Why aren’t some teens taking coronavirus seriously?

As confirmed COVID-19 cases rise across the United States, parents might feel confused by or frustrated with teens who don’t seem to care about the pandemic, ignore recommended safety precautions, or believe the virus isn’t a problem at all.

Parents need to remember that it is perfectly natural for adolescents to push boundaries, question authority, and embrace risk – their brains are wired to do these things during the teen and young adult ages. They also tend to think that “bad things” won’t happen to them even if they see other people suffering. Since teens naturally tend to question everything, they need a reason to follow protocols that makes sense to them, especially if they are being expected to give up things that matter a lot to them, such as hanging out with friends.

Since teens are natural risk takers, messages about how to be safe need to be very clear for them to understand and believe. The messaging in the U.S. around coronavirus has been inconsistent and complicated, so many teens have been unwilling to fully embrace the safety precautions, thinking about them more as suggestions from fearful people rather than as requirements.

Yalda T. Uhls, PhD, psychologist, noted, “Teens and college-aged kids live in the moment and are still developing self-regulation skills. Their prefrontal cortex, the part of the brain that helps them think ahead, is not fully developed. They respond to risk and reward differently than adults and children, making them more likely to believe the risks don’t apply to them.”

Part of a parent’s role during the pandemic is helping their teen make sense of the conflicting messages and explain the risks of the pandemic in simple terms. Here are strategies to talk to teens and college-aged kids about COVID-19 in a way that might prompt them to take the risks more seriously.


Before you discuss your own viewpoints on the pandemic or lecture about the risks, ask your teen what they think. Listen to their opinions without judgment or criticism. Seek to understand why they ascribe to a certain viewpoint. Ask if they have any concerns. Ask what their perception is of how others, such as friends and classmates, are dealing with the pandemic. Do not dismiss their opinions, worries, or frustrations, even if they seem trivial to you.

Listening accomplishes three helpful goals:

  1. It demonstrates that you value their opinion, which builds a trusting relationship.
  2. It will give you insight into where your young adult gets their information and what they value.
  3. Once you understand what they value, you might be able to develop rules that will still keep them safe, but are actions they can reasonably follow.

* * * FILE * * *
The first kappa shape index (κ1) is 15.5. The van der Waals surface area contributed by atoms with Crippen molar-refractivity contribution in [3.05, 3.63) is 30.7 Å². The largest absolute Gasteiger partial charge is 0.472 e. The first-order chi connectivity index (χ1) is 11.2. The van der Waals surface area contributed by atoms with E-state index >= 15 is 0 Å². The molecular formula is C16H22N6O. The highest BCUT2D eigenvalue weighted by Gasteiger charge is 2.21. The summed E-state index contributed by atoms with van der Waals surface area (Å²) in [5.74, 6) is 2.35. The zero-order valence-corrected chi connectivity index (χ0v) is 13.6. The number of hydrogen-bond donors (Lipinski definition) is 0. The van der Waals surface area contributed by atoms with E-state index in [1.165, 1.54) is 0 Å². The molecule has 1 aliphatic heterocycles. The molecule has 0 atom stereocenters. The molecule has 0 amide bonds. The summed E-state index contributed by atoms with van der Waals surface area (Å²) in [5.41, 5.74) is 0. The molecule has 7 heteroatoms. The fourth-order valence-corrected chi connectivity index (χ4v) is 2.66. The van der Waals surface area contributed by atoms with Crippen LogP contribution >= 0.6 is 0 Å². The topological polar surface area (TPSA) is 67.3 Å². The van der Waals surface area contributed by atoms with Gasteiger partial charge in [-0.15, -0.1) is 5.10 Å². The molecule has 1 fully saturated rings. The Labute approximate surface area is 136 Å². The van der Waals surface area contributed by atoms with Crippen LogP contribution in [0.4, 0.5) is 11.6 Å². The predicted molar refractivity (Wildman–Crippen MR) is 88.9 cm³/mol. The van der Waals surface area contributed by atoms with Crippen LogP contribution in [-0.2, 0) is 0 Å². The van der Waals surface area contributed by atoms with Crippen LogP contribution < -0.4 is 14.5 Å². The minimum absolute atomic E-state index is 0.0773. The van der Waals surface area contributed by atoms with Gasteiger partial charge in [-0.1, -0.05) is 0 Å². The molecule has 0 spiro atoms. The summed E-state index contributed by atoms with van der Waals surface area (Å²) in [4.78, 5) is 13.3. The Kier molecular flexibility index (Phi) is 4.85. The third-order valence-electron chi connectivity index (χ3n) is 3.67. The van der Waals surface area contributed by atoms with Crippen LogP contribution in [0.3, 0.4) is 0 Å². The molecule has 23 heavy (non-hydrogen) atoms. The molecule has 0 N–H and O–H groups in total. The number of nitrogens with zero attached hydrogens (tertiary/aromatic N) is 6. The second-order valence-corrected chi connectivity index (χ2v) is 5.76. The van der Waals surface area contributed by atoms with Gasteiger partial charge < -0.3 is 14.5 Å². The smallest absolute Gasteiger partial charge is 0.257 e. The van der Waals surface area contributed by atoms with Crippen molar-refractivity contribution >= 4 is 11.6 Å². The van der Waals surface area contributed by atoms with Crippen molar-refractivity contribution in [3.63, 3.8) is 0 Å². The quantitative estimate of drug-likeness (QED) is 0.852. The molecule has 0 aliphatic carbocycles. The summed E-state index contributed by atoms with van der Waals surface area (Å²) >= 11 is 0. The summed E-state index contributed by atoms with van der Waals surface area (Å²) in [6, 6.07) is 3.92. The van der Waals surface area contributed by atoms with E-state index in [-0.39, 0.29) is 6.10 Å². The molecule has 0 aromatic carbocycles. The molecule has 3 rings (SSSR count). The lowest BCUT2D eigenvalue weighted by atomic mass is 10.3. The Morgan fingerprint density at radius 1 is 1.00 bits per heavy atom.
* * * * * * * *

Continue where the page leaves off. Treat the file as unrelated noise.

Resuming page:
Discuss reputable sources.

Teens and young adults get a lot of their information on social media, and unfortunately, only a small percentage of it is accurate. Take the time to bring up news stories you have heard and discuss them, perhaps at the family dinner table. Let your teen voice their opinion on the news story without judging them. Also use this time to discuss the different types of sources for news and how to identify bias in reporting. Teens should be aware that different media outlets have different goals in what they promote.

When you bring up reputable news stories, be sure that you don’t use them as a scare tactic. You should stick with facts, be honest, and make sure you say “I feel” before you state your own opinion. When you overdo fear, teens will likely discount your caution.

Appeal to the greater good.

Despite their reputation as self-absorbed, social research has proven that teens are actually empathetic to the improvement of society and willing to change their behavior for the betterment of their community. Encourage them to consider how their actions might impact others. Many adolescents have friends and family members who have compromised immune systems, so this can be an opportunity to introduce the idea that wearing masks are important to protect other significant people in their lives. Teens might perceive wearing a mask as a weakness, so emphasizing collective responsibility might be more effective than making it personal.

Role model.

Empathy is a learned behavior. Model the behavior you want to see. Children, even teenagers, tend to mirror the practices of their parents. In addition, teens have a strong dislike of anything they see as hypocritical. You cannot tell them to wear masks in indoor locations, but then run into Walmart with no mask on. And, praise your teens when you see them taking precautions or demonstrating respect for others.

Don’t give up.

In conveying the importance of COVID safety to your teen or young adult, it’s important to stay the course. Even if your teen seems to be defiant, continue using the strategies above, and remind your teen that the precautions are not forever. Eventually life will return to normal, but in the meantime, listen to your teen’s perspective, discuss reputable news sources, role model the behavior you want to see, and appeal to your teen’s sense of community.

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